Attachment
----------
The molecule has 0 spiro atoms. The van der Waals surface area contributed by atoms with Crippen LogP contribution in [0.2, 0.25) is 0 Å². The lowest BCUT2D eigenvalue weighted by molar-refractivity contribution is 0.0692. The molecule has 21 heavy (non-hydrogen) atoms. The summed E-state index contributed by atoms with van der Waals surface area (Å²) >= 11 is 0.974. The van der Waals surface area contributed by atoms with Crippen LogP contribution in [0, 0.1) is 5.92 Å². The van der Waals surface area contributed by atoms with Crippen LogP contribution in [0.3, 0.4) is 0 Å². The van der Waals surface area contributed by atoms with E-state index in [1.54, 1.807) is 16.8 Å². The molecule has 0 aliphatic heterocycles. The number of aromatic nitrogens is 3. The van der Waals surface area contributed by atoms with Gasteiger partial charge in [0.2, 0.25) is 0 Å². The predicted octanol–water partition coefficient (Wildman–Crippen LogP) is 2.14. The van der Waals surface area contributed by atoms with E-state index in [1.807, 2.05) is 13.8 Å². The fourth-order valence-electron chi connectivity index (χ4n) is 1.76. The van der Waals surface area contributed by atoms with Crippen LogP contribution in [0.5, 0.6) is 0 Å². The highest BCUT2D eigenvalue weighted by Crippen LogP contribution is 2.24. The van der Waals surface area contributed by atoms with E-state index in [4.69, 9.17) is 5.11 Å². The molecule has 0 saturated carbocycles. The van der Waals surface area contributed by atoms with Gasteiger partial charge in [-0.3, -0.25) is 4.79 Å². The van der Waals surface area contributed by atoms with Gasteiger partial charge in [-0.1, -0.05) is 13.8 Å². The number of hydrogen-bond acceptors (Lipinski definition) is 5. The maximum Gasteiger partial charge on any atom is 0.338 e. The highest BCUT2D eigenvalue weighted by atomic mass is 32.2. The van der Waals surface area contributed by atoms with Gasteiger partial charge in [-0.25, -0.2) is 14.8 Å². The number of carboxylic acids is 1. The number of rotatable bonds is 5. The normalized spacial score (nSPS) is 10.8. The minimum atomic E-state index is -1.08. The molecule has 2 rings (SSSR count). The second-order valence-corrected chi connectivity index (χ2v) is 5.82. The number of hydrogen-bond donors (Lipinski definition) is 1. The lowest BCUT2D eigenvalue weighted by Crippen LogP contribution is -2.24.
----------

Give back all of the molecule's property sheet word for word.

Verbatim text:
The molecule has 0 spiro atoms. The van der Waals surface area contributed by atoms with Crippen LogP contribution in [0.2, 0.25) is 0 Å². The lowest BCUT2D eigenvalue weighted by molar-refractivity contribution is 0.0692. The molecule has 21 heavy (non-hydrogen) atoms. The summed E-state index contributed by atoms with van der Waals surface area (Å²) >= 11 is 0.974. The van der Waals surface area contributed by atoms with Crippen LogP contribution in [0, 0.1) is 5.92 Å². The van der Waals surface area contributed by atoms with Crippen LogP contribution in [0.3, 0.4) is 0 Å². The van der Waals surface area contributed by atoms with E-state index in [1.54, 1.807) is 16.8 Å². The molecule has 0 aliphatic heterocycles. The number of aromatic nitrogens is 3. The van der Waals surface area contributed by atoms with Gasteiger partial charge in [0.2, 0.25) is 0 Å². The predicted octanol–water partition coefficient (Wildman–Crippen LogP) is 2.14. The van der Waals surface area contributed by atoms with E-state index in [1.807, 2.05) is 13.8 Å². The fourth-order valence-electron chi connectivity index (χ4n) is 1.76. The van der Waals surface area contributed by atoms with Crippen LogP contribution in [0.5, 0.6) is 0 Å². The highest BCUT2D eigenvalue weighted by Crippen LogP contribution is 2.24. The van der Waals surface area contributed by atoms with E-state index in [4.69, 9.17) is 5.11 Å². The molecule has 0 saturated carbocycles. The van der Waals surface area contributed by atoms with Gasteiger partial charge in [-0.3, -0.25) is 4.79 Å². The van der Waals surface area contributed by atoms with Gasteiger partial charge in [-0.1, -0.05) is 13.8 Å². The number of hydrogen-bond acceptors (Lipinski definition) is 5. The maximum Gasteiger partial charge on any atom is 0.338 e. The highest BCUT2D eigenvalue weighted by atomic mass is 32.2. The van der Waals surface area contributed by atoms with Gasteiger partial charge in [-0.25, -0.2) is 14.8 Å². The number of carboxylic acids is 1. The number of rotatable bonds is 5. The normalized spacial score (nSPS) is 10.8. The minimum atomic E-state index is -1.08. The molecule has 2 rings (SSSR count). The second-order valence-corrected chi connectivity index (χ2v) is 5.82. The number of hydrogen-bond donors (Lipinski definition) is 1. The lowest BCUT2D eigenvalue weighted by Crippen LogP contribution is -2.24.